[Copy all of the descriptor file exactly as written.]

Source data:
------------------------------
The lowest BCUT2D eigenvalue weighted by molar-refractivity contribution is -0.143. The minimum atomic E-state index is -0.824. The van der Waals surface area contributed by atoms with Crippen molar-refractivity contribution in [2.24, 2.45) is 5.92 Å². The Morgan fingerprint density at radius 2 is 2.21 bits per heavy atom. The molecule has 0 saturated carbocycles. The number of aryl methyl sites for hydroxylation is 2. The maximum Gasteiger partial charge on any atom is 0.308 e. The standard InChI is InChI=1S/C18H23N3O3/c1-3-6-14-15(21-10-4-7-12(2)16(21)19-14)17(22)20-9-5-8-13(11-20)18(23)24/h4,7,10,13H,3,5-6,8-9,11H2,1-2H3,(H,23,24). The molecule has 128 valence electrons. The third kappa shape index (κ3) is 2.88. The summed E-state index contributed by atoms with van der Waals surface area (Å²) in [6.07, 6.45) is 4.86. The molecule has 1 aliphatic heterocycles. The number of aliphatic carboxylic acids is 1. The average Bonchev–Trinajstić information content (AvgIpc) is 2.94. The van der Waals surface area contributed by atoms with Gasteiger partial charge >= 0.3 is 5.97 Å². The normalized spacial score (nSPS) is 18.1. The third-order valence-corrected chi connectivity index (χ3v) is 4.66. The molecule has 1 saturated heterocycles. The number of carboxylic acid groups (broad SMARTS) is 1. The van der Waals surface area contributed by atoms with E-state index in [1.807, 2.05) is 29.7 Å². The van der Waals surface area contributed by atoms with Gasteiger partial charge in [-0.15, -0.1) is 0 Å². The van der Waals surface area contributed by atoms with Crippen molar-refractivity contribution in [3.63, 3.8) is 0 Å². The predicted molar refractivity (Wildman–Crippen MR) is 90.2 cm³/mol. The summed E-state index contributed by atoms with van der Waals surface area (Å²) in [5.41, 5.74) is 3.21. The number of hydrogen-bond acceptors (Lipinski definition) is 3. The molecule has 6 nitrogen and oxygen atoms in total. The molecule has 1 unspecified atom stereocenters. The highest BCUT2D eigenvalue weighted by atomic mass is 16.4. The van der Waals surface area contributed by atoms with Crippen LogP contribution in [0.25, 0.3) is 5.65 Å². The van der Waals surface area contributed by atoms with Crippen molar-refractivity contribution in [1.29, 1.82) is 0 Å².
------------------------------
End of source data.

The lowest BCUT2D eigenvalue weighted by molar-refractivity contribution is -0.143. The minimum atomic E-state index is -0.824. The van der Waals surface area contributed by atoms with Crippen molar-refractivity contribution in [2.24, 2.45) is 5.92 Å². The Morgan fingerprint density at radius 2 is 2.21 bits per heavy atom. The molecule has 0 saturated carbocycles. The number of aryl methyl sites for hydroxylation is 2. The maximum Gasteiger partial charge on any atom is 0.308 e. The standard InChI is InChI=1S/C18H23N3O3/c1-3-6-14-15(21-10-4-7-12(2)16(21)19-14)17(22)20-9-5-8-13(11-20)18(23)24/h4,7,10,13H,3,5-6,8-9,11H2,1-2H3,(H,23,24). The molecule has 128 valence electrons. The third kappa shape index (κ3) is 2.88. The summed E-state index contributed by atoms with van der Waals surface area (Å²) in [6.07, 6.45) is 4.86. The molecule has 1 aliphatic heterocycles. The number of aliphatic carboxylic acids is 1. The average Bonchev–Trinajstić information content (AvgIpc) is 2.94. The van der Waals surface area contributed by atoms with Gasteiger partial charge >= 0.3 is 5.97 Å². The normalized spacial score (nSPS) is 18.1. The third-order valence-corrected chi connectivity index (χ3v) is 4.66. The molecule has 1 saturated heterocycles. The number of carboxylic acid groups (broad SMARTS) is 1. The van der Waals surface area contributed by atoms with E-state index in [1.807, 2.05) is 29.7 Å². The van der Waals surface area contributed by atoms with Gasteiger partial charge in [-0.15, -0.1) is 0 Å². The van der Waals surface area contributed by atoms with Crippen molar-refractivity contribution in [3.63, 3.8) is 0 Å². The predicted molar refractivity (Wildman–Crippen MR) is 90.2 cm³/mol. The summed E-state index contributed by atoms with van der Waals surface area (Å²) in [5.41, 5.74) is 3.21. The number of hydrogen-bond acceptors (Lipinski definition) is 3. The molecule has 6 nitrogen and oxygen atoms in total. The molecule has 1 unspecified atom stereocenters. The highest BCUT2D eigenvalue weighted by atomic mass is 16.4. The van der Waals surface area contributed by atoms with Crippen LogP contribution in [0.25, 0.3) is 5.65 Å². The van der Waals surface area contributed by atoms with Crippen molar-refractivity contribution in [1.29, 1.82) is 0 Å².